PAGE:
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Even if you have a premium fan, you may run into a few situations that leave you wondering, “Why did my fan stop working?” Symptoms include fan blades that spin slowly or have stopped moving entirely. Certain fan repairs require a professional electrician, but you can troubleshoot the common issues with this guide. Stick around to learn how to get airflow back into your home.
If you have the skills and are comfortable accessing the electrical panel in the motor housing, consider using our guide on how to test a fan motor to see if that’s where the problem lies. Reading about what a fan is can also help you understand the primary electrical connections and remote controls that go into each type of fan model. This is because all fans will have different housings and electrical requirements.
Never hesitate to contact a licensed electrician if you’re uncomfortable working with the wiring under your fan’s plastic or metal housing.
That said, if you’re wondering why you can’t feel your fan, it probably isn’t an electrical issue or a bad switch at all. Check out our guide on why fans have 5 blades to understand how important the design of a fan is to airflow and the CFM rating.
Whether you have a pedestal fan or ceiling model, a few common issues can stop your fan from spinning.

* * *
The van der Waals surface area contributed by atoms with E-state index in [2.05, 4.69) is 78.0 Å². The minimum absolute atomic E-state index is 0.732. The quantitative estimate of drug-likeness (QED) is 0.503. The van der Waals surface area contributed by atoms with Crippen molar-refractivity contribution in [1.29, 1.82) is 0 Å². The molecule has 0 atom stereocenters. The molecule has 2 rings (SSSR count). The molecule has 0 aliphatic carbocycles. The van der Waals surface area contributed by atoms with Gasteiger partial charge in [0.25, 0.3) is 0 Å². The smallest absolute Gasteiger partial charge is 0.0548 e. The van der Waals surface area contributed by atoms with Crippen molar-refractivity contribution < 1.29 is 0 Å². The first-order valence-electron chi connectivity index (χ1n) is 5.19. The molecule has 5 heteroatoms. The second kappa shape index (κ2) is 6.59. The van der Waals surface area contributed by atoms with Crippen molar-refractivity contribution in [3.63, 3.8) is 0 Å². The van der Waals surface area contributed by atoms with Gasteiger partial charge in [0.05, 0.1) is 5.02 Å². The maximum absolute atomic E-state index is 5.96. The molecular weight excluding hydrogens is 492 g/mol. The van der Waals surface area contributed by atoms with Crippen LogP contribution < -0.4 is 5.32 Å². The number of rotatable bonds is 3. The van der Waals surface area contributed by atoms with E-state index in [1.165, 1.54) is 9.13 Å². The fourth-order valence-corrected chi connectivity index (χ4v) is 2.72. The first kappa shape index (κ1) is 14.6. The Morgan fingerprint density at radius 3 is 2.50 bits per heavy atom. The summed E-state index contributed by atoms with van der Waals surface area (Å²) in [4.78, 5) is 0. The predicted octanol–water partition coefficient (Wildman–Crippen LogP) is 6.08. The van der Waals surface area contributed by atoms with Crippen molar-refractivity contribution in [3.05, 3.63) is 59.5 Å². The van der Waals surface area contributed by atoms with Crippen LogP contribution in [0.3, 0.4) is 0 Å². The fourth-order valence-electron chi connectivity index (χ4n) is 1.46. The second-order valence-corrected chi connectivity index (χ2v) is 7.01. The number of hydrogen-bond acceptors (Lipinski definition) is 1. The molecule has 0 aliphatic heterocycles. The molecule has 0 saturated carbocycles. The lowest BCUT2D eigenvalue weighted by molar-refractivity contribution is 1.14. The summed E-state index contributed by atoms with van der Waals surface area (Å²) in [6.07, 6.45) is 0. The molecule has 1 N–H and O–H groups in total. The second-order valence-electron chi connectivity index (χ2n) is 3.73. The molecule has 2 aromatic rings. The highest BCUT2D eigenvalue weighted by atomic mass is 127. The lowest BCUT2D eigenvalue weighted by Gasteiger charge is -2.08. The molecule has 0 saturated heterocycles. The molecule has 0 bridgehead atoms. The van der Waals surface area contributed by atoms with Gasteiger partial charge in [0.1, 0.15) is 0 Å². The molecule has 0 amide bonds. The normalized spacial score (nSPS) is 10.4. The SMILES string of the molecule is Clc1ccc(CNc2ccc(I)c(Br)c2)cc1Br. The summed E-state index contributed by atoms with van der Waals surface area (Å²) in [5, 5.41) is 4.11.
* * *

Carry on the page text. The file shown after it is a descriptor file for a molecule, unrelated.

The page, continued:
Before moving on to more advanced ceiling fan troubleshooting steps, if you’re using a floor, tower, or pedestal fan, ensure it’s plugged into the outlet and turned on. For ceiling fans, make sure it’s powered on at the switch. If everything’s okay there, check your circuit breaker box to ensure you haven’t tripped a breaker.
If there are no issues with the power source, you may have a dead remote control and no longer have adequate power to operate the fan. Replace the batteries in the fan remote, and see if it works.
Wobbly ceiling fans can develop loose connections that affect the power supply to the motor. The electrical wires are underneath the fan assembly, so you’ll need to remove this to ensure the wires are connected. Turn off the power at the circuit breaker first, then check to see if the white, green, and black wires are connected. If not, you’ll need to reconnect them or call a professional.
The average lifespan of a fan motor varies by make and model. A ceiling fan motor should last an average of eight years, while a box fan should last about five years. You can replace a fan motor, but experts usually advise a complete replacement if the motor goes bad.
Turn off the circuit breaker before investigating a ceiling fan issue because you can get seriously injured by the direct electrical power that goes to your fan.
If you allow dirt or dust to collect on your fan, your fan’s bearings can go bad. A worn-out bearing will not move correctly, causing rotation issues for your fan’s blades. You can clean the bearings and use fan lubricant to ensure smooth rotation.
STAT: A 2020 US EIA (Energy Information Agency) survey showed that 78.1% of American homes built between 2000 and 2020 have at least one ceiling fan. (source)